Martinez got just 36.2 percent of the vote in his first ballot appearance in 2010 and fell as low as 25.2 percent in 2014 — the cutoff for induction is 75 percent. With a push from the sport’s analytics community and a hearty social media campaign, Martinez made major progress in recent votes, including 70.4 percent in 2018.
“Some of the sabermetrics really helped,” Martinez said.
Mussina and his nasty knuckle curveball also got a push from the advanced numbers. He felt lucky to get 20.3 percent in his first ballot in 2014 but steadily gained support.
Mussina’s 3.68 ERA will be the third highest in Cooperstown behind Jack Morris (3.90) and Red Ruffing (3.80), but writers gave him a break for pitching in the slugger-heavy AL East, with its cozy ballparks.
“You know they’re small or hitter friendly, it’s just how it was,” Mussina said. “I just kept trying to make adjustments.”
Mussina fell short of 300 wins and 3,000 strikeouts, but those traditional markers haven’t been as crucial to modern voters.
This proved more relevant: His 83 wins above replacement, per Baseball-Reference, rank 58th all-time. That’s just ahead of first-ballot Hall of Fame pitchers Nolan Ryan and Tom Glavine.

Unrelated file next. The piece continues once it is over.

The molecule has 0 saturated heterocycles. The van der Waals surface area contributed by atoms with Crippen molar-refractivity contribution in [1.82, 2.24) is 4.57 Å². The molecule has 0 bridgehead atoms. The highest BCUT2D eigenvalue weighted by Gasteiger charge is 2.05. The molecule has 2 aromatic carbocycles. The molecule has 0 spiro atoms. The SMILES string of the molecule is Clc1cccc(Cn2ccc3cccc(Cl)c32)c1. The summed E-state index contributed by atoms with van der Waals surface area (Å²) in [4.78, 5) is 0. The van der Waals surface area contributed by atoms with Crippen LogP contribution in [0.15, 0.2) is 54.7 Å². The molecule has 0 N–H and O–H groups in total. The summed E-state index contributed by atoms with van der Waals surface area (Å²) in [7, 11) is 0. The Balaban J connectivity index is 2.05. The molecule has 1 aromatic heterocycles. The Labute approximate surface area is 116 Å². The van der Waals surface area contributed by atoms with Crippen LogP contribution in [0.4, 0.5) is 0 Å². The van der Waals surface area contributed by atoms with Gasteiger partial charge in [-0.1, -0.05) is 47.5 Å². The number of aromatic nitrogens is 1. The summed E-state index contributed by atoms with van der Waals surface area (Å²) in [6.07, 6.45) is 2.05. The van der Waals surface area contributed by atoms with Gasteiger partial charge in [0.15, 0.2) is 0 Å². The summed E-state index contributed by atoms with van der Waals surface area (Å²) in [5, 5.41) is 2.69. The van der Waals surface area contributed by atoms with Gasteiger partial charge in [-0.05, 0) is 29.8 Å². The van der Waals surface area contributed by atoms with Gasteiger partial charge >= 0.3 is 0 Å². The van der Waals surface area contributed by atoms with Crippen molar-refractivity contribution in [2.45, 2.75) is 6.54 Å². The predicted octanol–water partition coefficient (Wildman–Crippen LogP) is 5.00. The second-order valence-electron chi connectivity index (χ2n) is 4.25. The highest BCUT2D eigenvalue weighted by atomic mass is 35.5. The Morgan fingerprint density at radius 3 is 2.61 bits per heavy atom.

Mussina spent 10 seasons in Baltimore and eight in New York. He said he was unsure which hat would be on his Cooperstown plaque — the Hall makes the final call.
“Certainly by July, we’ll have something worked out,” he said.
It was only the fifth time the writers voted in four players in one class — it also happened last year, in 2015, 1955 and 1947. The largest group selected by writers was the inaugural five-member class of Ty Cobb, Honus Wagner, Ruth, Mathewson and Walter Johnson in 1936. The writers and Today’s Game Era Committee have combined to elect 31 people since 2014.
Curt Schilling got 60.9 percent in his seventh time on the ballot. An outspoken conservative, he also got a late endorsement from President Donald Trump via Twitter on Sunday, though voting had already concluded.
Larry Walker came in at 54.6 percent, and nobody else appeared on more than half the ballots. Walker made the biggest jump in the balloting, up 20 percent over last year.
Bonds, Clemens and Schilling may get their best shot at the Hall in 2021, when no first-time candidates are odds-on favorites. Jeter heads the newcomers on the 2020 ballot.